By Michael Holland –
Whether alone or in meetings, many believe that they are getting lots of work completed because we are great at multi-tasking.
There’s an urban myth that says we are so much more productive because we are multi-tasking.
But science proves it wrong: we actually do things in sequence. Now, those sequences might be in milliseconds so it appears to ourselves and others that we are multi-tasking.
The reality is your brain is constantly switching between listening in the meeting, processing the body language of those around you, answering the Slack message on the phone while eyeing the email that just popped up on your open laptop, and remembering those items you need to pick up on the way home from work.
Each switch creates a tiny lag in productivity.
What’s really scary is the massive productivity loss that is occurring every minute of every day across so many organizations.
In Cal Newport’s highly acclaimed book, Deep Work: Rules for Focused Success in a Distracted World, we learn about shallow work versus deep work.
The distraction prone shallow work makes us feel good because we are getting things done while consuming lots of information. But the lack of focus results in lower engagement and productivity.
Here are three ways to try and be less shallow over the next week.
Be Present in Meetings
When in one of your meetings, set your phone to airplane mode, close your laptop, have a piece of paper in front of you and a pen.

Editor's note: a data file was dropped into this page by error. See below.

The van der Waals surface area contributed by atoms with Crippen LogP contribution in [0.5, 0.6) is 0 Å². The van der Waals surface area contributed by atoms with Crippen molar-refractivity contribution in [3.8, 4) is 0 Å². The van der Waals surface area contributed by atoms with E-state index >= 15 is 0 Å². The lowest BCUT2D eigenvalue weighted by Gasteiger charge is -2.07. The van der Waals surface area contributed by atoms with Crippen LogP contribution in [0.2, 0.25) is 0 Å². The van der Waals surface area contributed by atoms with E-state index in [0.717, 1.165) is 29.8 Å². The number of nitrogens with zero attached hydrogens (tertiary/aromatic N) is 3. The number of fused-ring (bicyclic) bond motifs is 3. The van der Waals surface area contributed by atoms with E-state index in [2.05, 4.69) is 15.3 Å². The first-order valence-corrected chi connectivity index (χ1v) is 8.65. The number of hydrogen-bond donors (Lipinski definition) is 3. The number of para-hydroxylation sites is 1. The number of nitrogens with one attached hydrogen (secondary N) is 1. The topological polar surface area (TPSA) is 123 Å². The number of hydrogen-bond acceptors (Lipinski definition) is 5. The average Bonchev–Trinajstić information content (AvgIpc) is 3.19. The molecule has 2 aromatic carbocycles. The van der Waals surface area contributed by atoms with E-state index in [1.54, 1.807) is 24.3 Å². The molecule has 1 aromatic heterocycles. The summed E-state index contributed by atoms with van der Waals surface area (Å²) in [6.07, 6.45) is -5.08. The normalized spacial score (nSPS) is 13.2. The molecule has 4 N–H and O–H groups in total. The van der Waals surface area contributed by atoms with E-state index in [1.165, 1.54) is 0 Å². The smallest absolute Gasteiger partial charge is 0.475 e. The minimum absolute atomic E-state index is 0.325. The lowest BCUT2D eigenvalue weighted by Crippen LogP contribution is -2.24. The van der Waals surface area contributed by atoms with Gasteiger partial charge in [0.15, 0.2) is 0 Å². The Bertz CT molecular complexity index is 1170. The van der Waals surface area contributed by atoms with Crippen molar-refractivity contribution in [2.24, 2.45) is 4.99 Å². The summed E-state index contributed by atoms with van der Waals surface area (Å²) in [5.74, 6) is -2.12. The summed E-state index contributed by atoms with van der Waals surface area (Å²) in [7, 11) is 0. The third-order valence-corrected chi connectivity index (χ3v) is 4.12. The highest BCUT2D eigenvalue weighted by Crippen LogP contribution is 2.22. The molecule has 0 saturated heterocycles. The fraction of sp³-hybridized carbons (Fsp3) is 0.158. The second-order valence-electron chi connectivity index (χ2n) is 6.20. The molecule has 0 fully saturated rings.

Look at the person speaking and really listen to them using all your energy to really hear what they are saying and NOT what you think they are going to say and NOT what you planning to say back to them.
Take notes but definitely make sure you do NOT doodle.
Working on a Task or Project, Turn Things Off
As you get ready to work on a project or task turn off everything around you.
Close email or turn off the alerts, put your phone in airplane mode or better yet turn it off, take off your Apple watch or other nifty wrist based tracker/communicator.
Only have the tools or applications needed for the task or project near you or visible.
Talk to Yourself
As you are in the middle of multi-tasking ask yourself, what is the single thing I’m supposed to be thinking about or doing right at this moment. What is the one thing I need to do for the next 30 seconds.
Create a one word mantra that will be your trigger to pause everything for 2 seconds to create the opening to make a decision. Here are some word suggestions: stop, timeout, Mississippi, sunshine, wait, flow, successful, shallowing.
The difficulty we all face is the behaviors we’ve created, and the behaviors that our leaders have modeled for us, have become ingrained habits. Adjusting habits is tricky and takes a great deal of energy and discipline.
So challenge yourself to invest the energy and be curious about how you could be better at leading well if you were to try the above suggestions over the next week.
Coaching Thoughts – For You and Your Peers
- At this exact moment, how many distractions are around you and how many different thoughts are running through your head?
- Would it be hard for you to not have your phone turned on during a meeting? Why?
- Grab a peer leader and together take on the challenge for the next week implementing the suggestions. After the week is over, talk with each other about what you each experienced.
Learn to Lead Well
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